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Dec
23
comment Can you restore Windows from a file system backup?
Ah, fair point, @Bob. Yes, I was basing my answer on an unfounded assumption—that he had a proper backup (one that does things like preserving permissions and whatever-the-hell-Windows-calls-inodes) and was restoring just the \Windows directory off of that. Indeed, the OP has now clarified that that is not the case. So, yeah, if he's just copying in bare files? It might boot, but I doubt it.
Dec
23
comment Can you restore Windows from a file system backup?
Reserved blocks are for filesystem metadata. The only thing that might (ab)use them to store relevant data would be copy-protection, and you can always fix that once the machine's up. I mentioned the partition table, but even for a GPT, that's hilariously small and can be resurrected by a bit of simple disk inspection. That leaves only the MBR, which is 512 bytes of bog-standard code that hasn't changed in a very long time, or a few more bytes for a GPT. Copying the files and then repairing atop them is a smart course of action, though. That'll solve any FS issues directly.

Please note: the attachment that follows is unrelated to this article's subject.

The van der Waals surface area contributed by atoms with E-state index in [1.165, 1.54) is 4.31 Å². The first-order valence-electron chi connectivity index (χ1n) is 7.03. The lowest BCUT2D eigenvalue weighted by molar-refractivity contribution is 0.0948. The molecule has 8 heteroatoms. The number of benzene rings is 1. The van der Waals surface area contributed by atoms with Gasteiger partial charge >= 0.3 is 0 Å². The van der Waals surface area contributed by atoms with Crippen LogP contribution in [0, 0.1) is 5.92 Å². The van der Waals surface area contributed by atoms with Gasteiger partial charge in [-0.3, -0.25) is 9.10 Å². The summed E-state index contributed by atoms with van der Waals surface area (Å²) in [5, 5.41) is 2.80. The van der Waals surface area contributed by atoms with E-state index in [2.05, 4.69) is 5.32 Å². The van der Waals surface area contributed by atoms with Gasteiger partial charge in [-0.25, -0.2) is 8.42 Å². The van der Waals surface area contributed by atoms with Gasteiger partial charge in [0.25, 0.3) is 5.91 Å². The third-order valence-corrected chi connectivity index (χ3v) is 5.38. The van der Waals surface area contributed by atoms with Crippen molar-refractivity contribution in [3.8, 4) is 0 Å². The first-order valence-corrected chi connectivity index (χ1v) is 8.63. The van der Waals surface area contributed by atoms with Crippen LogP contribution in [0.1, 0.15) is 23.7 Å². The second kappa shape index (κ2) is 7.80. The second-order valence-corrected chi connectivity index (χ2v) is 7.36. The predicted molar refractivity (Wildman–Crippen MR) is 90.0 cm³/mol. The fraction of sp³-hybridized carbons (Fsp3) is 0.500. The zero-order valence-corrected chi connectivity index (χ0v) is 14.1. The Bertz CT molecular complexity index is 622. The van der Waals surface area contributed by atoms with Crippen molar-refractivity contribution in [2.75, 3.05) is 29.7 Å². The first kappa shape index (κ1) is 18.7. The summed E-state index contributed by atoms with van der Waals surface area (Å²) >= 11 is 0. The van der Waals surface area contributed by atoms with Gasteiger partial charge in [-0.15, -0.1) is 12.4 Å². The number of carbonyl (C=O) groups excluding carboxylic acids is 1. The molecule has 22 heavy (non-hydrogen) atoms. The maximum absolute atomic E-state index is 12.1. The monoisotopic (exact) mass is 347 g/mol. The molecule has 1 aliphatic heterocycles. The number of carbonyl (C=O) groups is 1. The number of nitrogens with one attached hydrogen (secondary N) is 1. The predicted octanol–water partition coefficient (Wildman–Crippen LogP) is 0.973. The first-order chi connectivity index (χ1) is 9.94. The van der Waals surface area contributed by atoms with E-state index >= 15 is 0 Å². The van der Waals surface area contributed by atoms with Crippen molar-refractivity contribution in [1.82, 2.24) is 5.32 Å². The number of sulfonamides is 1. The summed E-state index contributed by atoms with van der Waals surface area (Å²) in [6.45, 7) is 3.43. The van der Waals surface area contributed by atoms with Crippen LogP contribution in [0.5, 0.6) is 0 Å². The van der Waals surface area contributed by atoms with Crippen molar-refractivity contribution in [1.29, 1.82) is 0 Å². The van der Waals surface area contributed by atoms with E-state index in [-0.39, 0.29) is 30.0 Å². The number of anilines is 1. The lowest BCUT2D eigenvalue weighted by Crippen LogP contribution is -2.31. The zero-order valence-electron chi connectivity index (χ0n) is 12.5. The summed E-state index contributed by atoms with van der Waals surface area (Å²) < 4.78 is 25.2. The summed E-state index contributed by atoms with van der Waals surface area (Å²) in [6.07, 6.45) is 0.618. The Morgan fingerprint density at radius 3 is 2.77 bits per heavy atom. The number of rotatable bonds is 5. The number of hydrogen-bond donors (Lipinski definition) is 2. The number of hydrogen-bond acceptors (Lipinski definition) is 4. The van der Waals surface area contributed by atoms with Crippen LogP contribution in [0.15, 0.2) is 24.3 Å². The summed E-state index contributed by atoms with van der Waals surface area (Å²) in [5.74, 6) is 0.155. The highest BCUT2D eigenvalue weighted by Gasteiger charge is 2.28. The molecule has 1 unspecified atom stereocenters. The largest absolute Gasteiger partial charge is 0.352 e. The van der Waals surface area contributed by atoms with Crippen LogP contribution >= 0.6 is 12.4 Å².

Dec
23
comment Can you restore Windows from a file system backup?
@Wesley: Even given my rephrasing of the question? If the only thing gone sideways is the contents of \Windows, why wouldn't it work to restore just that one directory?
Sep
19
comment “ssh root@server” hangs forever
This is the most thorough option. -o ConnectTimeout=x and -o BatchMode=yes will both help, but nothing beats timeout for covering 100% of cases, even ssh client code failure! Though you really shouldn't kill -9 here; there's no need for the -9.
Aug
18
comment Is it possible to move MySQL to different hosting using replication?
--single-transaction is safe to use even in the presence of MyISAM. It will transparently downgrade to --lock-tables as needed, and do --single-transaction for the InnoDB ones. Though, honestly, if you're running MyISAM, you should take this opportunity to switch to InnoDB, anyway. One caveat with all of this: note that the mysql database has some funny bits in it, in particular things like permissions. Be careful that you don't lock yourself out in the course of importing the old host's data! You may also have some trouble if you're switching versions (e.g. 5.0 to 5.6).
Feb
26
comment Varnish as a cache proxy on openshift-online : openshift limits number of requests from same IP?